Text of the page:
Access to essential medicines is a health right well-recognized under international law. Its earliest basis can be found in both the World Health Organization (WHO, 1946) Constitution and Universal Declaration of Human Rights (Article 12, UDHR, 1948), as well as later treaties, such as the International Covenant on Economic, Social, and Cultural Rights (Article 12, ICESCR, 1966).

Despite these provisions, nearly one-third of the global population continues to live without access to many essential medicines. Intellectual patents on basic pharmaceuticals, and restrictive trade instruments, such as the Agreement of Trade-Related Aspects of Intellectual Property (TRIPS), are often cited as the reason for high drug prices and their limited access by many in lower-income countries. The small recovery of costs involved in the research and development of new drugs, is yet another challenge to the creation of much-need medicines in those parts of the world.

In an attempt to overcome this, Health Impact Fund (HIF), targets pharmaceutical solutions with the ability to cure 90% of the global population. Working with governments, international organizations, and pharmaceutical companies (e.g., GSK and J&J Janssen), HIF has developed a three-stage model that accounts for all stakeholders.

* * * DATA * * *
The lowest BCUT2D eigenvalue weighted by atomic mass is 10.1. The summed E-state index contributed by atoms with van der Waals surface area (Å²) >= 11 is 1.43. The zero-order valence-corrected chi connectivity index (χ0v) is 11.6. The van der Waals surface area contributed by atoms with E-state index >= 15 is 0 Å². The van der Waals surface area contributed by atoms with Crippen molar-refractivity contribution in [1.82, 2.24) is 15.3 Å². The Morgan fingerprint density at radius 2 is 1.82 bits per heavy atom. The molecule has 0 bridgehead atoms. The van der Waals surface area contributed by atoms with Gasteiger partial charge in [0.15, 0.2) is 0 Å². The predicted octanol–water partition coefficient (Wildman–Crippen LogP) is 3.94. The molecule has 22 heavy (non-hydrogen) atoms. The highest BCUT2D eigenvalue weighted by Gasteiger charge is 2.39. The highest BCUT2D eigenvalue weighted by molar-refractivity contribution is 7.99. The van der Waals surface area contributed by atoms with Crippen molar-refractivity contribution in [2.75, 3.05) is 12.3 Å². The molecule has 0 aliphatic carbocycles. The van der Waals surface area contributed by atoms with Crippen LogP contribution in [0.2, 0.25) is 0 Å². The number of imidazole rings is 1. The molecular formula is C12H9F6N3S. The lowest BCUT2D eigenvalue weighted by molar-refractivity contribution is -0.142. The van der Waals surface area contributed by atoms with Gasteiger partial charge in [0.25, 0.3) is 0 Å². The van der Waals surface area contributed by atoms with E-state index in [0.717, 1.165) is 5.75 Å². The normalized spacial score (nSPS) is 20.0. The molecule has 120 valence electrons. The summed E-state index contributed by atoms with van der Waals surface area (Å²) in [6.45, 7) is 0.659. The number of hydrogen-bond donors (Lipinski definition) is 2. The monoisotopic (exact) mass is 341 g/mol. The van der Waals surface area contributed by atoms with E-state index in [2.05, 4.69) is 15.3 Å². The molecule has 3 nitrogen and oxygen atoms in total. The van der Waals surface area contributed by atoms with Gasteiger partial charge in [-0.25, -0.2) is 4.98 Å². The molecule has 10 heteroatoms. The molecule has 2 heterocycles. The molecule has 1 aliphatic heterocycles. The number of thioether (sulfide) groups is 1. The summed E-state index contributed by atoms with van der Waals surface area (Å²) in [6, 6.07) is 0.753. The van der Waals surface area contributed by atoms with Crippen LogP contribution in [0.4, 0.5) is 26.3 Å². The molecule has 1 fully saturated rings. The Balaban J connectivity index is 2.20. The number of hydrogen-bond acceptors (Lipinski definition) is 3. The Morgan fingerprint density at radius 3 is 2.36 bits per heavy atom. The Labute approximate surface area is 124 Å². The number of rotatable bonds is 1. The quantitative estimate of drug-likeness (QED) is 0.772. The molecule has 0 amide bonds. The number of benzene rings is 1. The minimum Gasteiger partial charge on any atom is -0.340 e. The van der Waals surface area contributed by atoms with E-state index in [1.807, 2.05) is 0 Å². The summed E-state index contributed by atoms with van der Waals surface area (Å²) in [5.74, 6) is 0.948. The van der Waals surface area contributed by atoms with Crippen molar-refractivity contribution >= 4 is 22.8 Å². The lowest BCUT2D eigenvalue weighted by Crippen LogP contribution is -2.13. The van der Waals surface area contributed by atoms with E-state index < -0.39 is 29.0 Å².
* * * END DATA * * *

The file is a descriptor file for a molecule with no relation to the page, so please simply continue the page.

Its first stage implements a golden standard approach based on Quality Adjusted Life Years (QALYs) to assess a particular drug’s effectiveness within the realm of public health. Through the support of its medical partners, like Johns Hopkins University, USA and Hinduja Hospital in Mumbai, India, clinical studies on patient outcomes and their associated costs are carried out as part of the assessment process.

At the second stage, HIF then pools funding from international aid organizations, and governments (e.g., Germany and India), in order to allocate a sum to pharmaceutical companies further incentivizing them to develop these new medicines. Medicine quantities are also guided in proportion to their effectiveness based on HIF’s benchmark of those new products.

In exchange for the financial reward pool created in stage one, HIF’s third stage, ultimately works with the pharmaceutical companies to develop an indiscriminate global price tag for all patients.

“HIF is an innovation by all definitions”, says Peggy Tse, one of HIF’s founders. “We completely change the mindset of how pharmaceutical companies invent their drugs and get their incentives. They will no longer think about where the richest patients are, but rather, they will think where the greatest health impacts are.”

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Health Impact Fund is one of 50 sustainable development projects featured in the Youth Solutions Report - a new report by the youth initiative of the UN Sustainable Development Solutions Network showcasing innovative youth-led solutions on the Sustainable Development Goals.

Dominique Maingot is a Project Officer with the Youth Solutions Initiative of the Sustainable Development Solutions Network.

Photo credit: Global Panorama, CC 2.0